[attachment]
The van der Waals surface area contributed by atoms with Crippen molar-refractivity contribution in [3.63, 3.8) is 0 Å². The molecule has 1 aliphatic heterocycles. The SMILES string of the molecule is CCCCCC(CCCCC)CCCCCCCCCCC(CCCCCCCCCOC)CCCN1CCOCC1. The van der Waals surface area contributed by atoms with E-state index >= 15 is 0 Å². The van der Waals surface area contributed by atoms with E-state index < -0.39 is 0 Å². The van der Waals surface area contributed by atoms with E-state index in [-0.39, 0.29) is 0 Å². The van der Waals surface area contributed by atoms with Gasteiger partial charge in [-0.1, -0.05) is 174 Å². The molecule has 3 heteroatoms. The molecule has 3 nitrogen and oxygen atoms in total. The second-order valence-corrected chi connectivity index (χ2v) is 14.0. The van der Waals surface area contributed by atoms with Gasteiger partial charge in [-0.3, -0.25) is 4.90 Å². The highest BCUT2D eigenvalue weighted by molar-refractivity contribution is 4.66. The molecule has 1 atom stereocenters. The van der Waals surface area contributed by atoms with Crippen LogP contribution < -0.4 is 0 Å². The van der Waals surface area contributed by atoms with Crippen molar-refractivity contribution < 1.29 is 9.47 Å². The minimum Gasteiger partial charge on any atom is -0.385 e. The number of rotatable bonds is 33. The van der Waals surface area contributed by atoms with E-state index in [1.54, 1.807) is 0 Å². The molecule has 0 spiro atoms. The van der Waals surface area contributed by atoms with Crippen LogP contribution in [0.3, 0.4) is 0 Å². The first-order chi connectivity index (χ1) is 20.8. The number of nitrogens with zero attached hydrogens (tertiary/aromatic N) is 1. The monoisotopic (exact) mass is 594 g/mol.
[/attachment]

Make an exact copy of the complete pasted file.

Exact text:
The van der Waals surface area contributed by atoms with Crippen molar-refractivity contribution in [3.63, 3.8) is 0 Å². The molecule has 1 aliphatic heterocycles. The SMILES string of the molecule is CCCCCC(CCCCC)CCCCCCCCCCC(CCCCCCCCCOC)CCCN1CCOCC1. The van der Waals surface area contributed by atoms with E-state index >= 15 is 0 Å². The van der Waals surface area contributed by atoms with E-state index < -0.39 is 0 Å². The van der Waals surface area contributed by atoms with E-state index in [-0.39, 0.29) is 0 Å². The van der Waals surface area contributed by atoms with Gasteiger partial charge in [-0.1, -0.05) is 174 Å². The molecule has 3 heteroatoms. The molecule has 3 nitrogen and oxygen atoms in total. The second-order valence-corrected chi connectivity index (χ2v) is 14.0. The van der Waals surface area contributed by atoms with Gasteiger partial charge in [-0.3, -0.25) is 4.90 Å². The highest BCUT2D eigenvalue weighted by molar-refractivity contribution is 4.66. The molecule has 1 atom stereocenters. The van der Waals surface area contributed by atoms with Crippen LogP contribution < -0.4 is 0 Å². The van der Waals surface area contributed by atoms with Crippen molar-refractivity contribution < 1.29 is 9.47 Å². The minimum Gasteiger partial charge on any atom is -0.385 e. The number of rotatable bonds is 33. The van der Waals surface area contributed by atoms with E-state index in [1.54, 1.807) is 0 Å². The molecule has 0 spiro atoms. The van der Waals surface area contributed by atoms with Crippen LogP contribution in [0.3, 0.4) is 0 Å². The first-order chi connectivity index (χ1) is 20.8. The number of nitrogens with zero attached hydrogens (tertiary/aromatic N) is 1. The monoisotopic (exact) mass is 594 g/mol.